Betar-Tagar, Israel’s grassroots defenders

Barbara Kay, National Post

‘Israeli Apartheid Week” (IAW) once again blotted intellectual landscapes on university campuses throughout February in the United States, Europe and Canada (Toronto, Hamilton, Ottawa, Montreal). For a heartening change, though, the third annual IAW has robust competition.

Conceived as an antidote to IAW’s anti-Zionism, March 5-9 marks “Freedom and Democracy Week” at the University of Toronto and Radical Islam Awareness Week at Montreal’s McGill University.

An antidote is certainly welcome. The IAW is promoted as a normal academic series of “lectures,” “panels” and “discussions.” And the organizing groups of Israeli Apartheid Week — the Arab Students’ Collective, Solidarity for Palestinian Human Rights and the Coalition Against Israeli Apartheid — present as run-of-the-mill student clubs. But IAW lectures are in reality one-sided anti-Israel hate sessions, and many of the “student” organizers are full-time professional activists — producers of crude anti-Israel propaganda.

Crude but effective. The message of these cloned tours (“Zionist ethnic cleansing,” reiterated in various permutations) and the unremitting insistence that Israel be officially designated a moral leper amongst the nations will, if unchecked, become the received wisdom of an entire generation of university students.

All militant groups try to capture the moral high ground through ownership of charged vocabulary, whether it reflects the reality of their cause or not. Apartheid: Even though the South African experience has no objective cognate in Israeli society or political policy, when it was adopted by anti- Zionist militants four years ago, near global anti-Israel sentiment arrived at such a pitch that the encapsulated condemnation of “apartheid” was swallowed whole.

To the disgust of rational observers of the Middle East, the linkage stuck and took on respectability, even in high places: Today, former U.S. president Jimmy Carter can, however disingenuously, insist that his use of the A-word in the title of his recent political screed is non-partisan.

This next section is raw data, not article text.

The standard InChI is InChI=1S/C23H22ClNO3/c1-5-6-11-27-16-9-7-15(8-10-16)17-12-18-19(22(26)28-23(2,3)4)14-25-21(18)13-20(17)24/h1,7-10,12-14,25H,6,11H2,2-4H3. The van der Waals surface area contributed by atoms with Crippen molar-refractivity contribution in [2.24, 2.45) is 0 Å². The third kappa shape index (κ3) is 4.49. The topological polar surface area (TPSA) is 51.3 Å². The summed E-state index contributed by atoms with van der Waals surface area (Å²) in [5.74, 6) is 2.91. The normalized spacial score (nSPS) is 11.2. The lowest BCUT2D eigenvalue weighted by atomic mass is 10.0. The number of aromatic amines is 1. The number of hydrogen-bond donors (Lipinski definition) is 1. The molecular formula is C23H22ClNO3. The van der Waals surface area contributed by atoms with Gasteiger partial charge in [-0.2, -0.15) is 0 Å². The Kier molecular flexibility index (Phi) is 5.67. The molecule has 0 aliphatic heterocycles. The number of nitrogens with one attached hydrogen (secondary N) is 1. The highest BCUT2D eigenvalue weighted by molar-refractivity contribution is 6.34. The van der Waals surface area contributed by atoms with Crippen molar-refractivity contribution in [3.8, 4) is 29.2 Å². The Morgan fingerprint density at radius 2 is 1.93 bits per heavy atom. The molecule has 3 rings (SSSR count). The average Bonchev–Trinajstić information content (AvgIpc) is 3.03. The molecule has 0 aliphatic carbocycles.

Many students have been overwhelmed by IAW’s well-oiled machinery; and intimidated by — in terror expert Daniel Pipes’ words — the “palestinianization of the academy.” Jewish students, in particular, mainly left it to official Jewish agencies to fight their battles. That didn’t work. It was clear that the students themselves would have to assume responsibility for taking on the anti-Israel juggernaut.

In the end, a Jewish leadership training group called Betar-Tagar, whose mission is “to defend and strengthen the Jewish people and the State of Israel,” stepped up to the plate, and organized the presently ongoing Freedom and Democracy and Radical Islam Awareness weeks mentioned above.

In outlook, Betar-Tagar is Jewishly secular, ideologically centre-right. It’s membership is small. (Their Montreal leader, Sara Rodier, a Torontonian studying at Concordia University, estimates there are about 12 active members in Montreal.) But they’re well-organized — and refreshingly politically incorrect.

Countering anti-Israel propaganda is a top priority for Betar-Tagar. Rather than getting bogged down in the endless he-said-she-said about the specifics of Palestinian grievances, they shine a light on the gigantic iceberg beneath: radical Islam. The group’s message is that democratic Israel’s existential battle for survival within a hostile Islamic world is a preview and warning for Western democracies. The series tackle sensitive issues such as Islamists’ brutality toward “infidels,” Middle Eastern homophobia, female oppression and the push by radical Islamists for global hegemony through terrorism.

Some speakers — Jonah Goldberg, editor of National Review Online, and Thomas Cushman, editor of the Journal of Human Rights — only spoke or will speak in Toronto. Simon Deng, a Christian former child slave of Sudanese Muslims, spoke only in Montreal. Others did — or will — present in both cities: David Harris, former chief of strategic planning for CSIS, and John Thompson, director of the Mackenzie Institute, speaking on homegrown radicalism and terror.

Altogether a strong line-up. Good on you, Betar-Tagar.

March 7, 2007 | 1 Comment »

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